Credential Stuffing: A Sneaky Cyber Attack That Could Gobble Up Your Data

Cyber Security

New methods of cyber-attacks against businesses emerge every year. With every new way hackers can steal your data, it might seem overwhelming to keep up. Luckily, you can take steps to fight back against cyber threats. This way, you can protect your business from being low-hanging fruit for attackers.

What is Credential Stuffing?

One type of attack that preys upon lazy or non-existent cybersecurity is credential stuffing. Attackers use stolen usernames, passwords, and other personal information from the dark web, mass-inserting them into login portals. They do this to raise the chances of getting into customer accounts in hopes that they can then steal user information. If they’re successful, they aim to hold this leaked sensitive data over your head and demand a ransom.

Is Credential Stuffing Common?

This form of attack seems like it’s just a way to throw darts and hope something sticks. However, hackers will take advantage of businesses' tiny, silly mistakes to leverage their assets against them. This is more common than you might think, because many businesses don’t have proper safeguards in place to protect themselves. To learn how other businesses have fallen victim to attacks including credential stuffing, check out our blog: Scary Cyber Attack Case Studies & Lessons Learned From Them.  

How Ransomware as a Service Puts You At Risk

Cybercriminals know that many businesses don't require users to create strong and regularly changed passwords. As a result, your customers or staff might reuse passwords from other platforms and services that have already been exposed to cybercriminals.

Stolen personal information can be bought and sold on the dark web like any other marketplace. Cybercriminals buy this data so they can plug it into unsuspecting login portals in hopes of gaining access to accounts.

The business of cybercrime creates a bigger problem with leaked data. Previously, hackers would steal data only to use it for their own personal gain. Now, they can easily sell compromised data to any number of random criminals online. To learn more about the underground market for cybercrime, read our blog: Takeaways from Usherwood Webinar: "The Business of Cybercrime".

If your user login information is leaked online, you need to know about it and get ahead of it before you’re a victim. The best way to combat these threats is through proactive cybersecurity.

How To Reduce Your Risk of a Credential Stuffing Attack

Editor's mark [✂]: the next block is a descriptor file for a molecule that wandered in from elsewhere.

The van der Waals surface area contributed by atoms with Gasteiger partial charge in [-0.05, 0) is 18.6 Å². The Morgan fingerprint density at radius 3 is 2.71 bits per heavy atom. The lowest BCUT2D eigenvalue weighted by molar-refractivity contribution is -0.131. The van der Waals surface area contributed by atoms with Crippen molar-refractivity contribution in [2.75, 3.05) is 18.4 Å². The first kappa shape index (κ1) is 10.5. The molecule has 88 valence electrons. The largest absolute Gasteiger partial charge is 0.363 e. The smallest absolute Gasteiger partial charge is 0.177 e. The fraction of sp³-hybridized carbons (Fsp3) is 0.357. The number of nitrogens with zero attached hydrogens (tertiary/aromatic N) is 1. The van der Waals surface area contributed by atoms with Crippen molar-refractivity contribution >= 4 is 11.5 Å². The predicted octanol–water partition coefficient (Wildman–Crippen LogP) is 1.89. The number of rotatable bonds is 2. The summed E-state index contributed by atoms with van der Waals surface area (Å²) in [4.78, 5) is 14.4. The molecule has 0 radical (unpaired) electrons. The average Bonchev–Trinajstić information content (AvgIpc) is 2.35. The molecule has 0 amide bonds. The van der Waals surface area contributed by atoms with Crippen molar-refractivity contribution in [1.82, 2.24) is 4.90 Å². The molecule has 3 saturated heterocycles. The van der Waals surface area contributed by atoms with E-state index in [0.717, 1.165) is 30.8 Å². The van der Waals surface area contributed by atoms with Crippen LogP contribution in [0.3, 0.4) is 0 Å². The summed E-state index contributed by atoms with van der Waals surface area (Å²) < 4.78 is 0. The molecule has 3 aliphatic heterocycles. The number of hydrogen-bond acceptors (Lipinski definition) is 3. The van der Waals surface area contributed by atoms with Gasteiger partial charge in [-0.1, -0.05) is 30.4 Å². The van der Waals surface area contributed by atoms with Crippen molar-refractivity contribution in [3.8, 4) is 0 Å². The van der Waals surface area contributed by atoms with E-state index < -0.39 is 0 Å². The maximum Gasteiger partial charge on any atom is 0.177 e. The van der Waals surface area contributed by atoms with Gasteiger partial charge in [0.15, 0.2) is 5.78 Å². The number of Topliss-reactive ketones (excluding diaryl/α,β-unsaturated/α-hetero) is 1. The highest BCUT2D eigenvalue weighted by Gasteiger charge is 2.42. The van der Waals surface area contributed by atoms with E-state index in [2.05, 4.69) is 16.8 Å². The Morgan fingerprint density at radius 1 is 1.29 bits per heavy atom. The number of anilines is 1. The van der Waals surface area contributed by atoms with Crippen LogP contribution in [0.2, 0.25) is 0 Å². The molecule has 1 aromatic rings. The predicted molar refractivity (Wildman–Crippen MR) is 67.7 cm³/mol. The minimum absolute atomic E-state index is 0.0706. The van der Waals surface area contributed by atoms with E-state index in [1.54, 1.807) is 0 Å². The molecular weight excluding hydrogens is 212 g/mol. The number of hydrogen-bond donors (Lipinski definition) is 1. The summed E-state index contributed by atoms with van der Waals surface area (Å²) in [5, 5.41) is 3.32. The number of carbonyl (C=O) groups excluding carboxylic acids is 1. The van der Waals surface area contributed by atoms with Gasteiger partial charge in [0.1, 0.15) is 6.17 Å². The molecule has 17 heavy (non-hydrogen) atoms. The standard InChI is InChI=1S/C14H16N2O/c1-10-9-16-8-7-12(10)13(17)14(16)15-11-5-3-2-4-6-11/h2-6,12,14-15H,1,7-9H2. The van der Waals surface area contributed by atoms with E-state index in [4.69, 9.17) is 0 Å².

Being aware of the risks of cyber attacks is the first step. Now, you’ll need to take the necessary steps to protect your business from them. In regards to credential stuffing, here are four things you could do to prepare.

               1. Require Strong Passwords

The easiest way to combat credential stuffing is by creating strong passwords. A best practice for password security is to create strict requirements for user passwords. These would include:

  • Requiring passwords be between 8 and 12 characters long.
  • Passwords must include special characters.
  • Exclude passwords used with other outside accounts.
  • Require regular password resets.

               2. Set Up Regular Password Changes

Another essential aspect in your cybersecurity toolkit is regular password resets. This may seem like a tedious ask of your staff and customers. You can remind them that it helps to mitigate potentially devastating data breaches in the case of an attack. Resetting passwords stops attackers in their tracks even if they have access to stolen login info.

               3. Implement Zero Trust Principles

Zero Trust is the assumption that you inevitably will face a cyber attack, so it’s best to treat every user and tool as a threat before explicitly verified. Users can only access servers and assets through manual IT permissions. In addition, only IT-approved software can run on business servers.

Using Zero Trust tools can reduce lateral movement by cyber criminals if they successfully take over one user’s account. This means they’ll have a tougher time reaching admin controls because of the layers of security Zero Trust provides. Think of it as locking every door of your home with a different key. Even if the threat actor can breach the front door, they would be out of luck getting into other rooms to steal valuables.

               4. Invest In A Quality MSSP

All managed security service providers are not the same. A quality MSSP should use Zero Trust principles as default practices, as they are considered to be your best defense in today’s cybersecurity landscape. They should also be well-versed in network security consulting, offering a plan of action to keep your business safe. To learn more about questions to ask a managed service provider during a consultation, read our article: 10 Questions to Ask Before Committing to a Managed Services Provider.

How To Tell If Your Information Has Been Hacked

It is very plausible that your users’ login information and other personal data have already been leaked on the dark web. However, there are ways to find this out through different network assessment tools.

Through a dark web scan, you’ll be able to see if your user data is on the dark web with a slapped-on price tag for all to see. If you’re interested in finding out if your information is on the dark web already, click the button below to get a free dark web scan. 

Get A Free Dark Web Scan

About Jada Sterling, Digital Content Manager

Jada Sterling is Usherwood's Content Manager. She is responsible for owning the content strategy that allows for consistent publication of the types of content that drive revenue and significantly impact sales.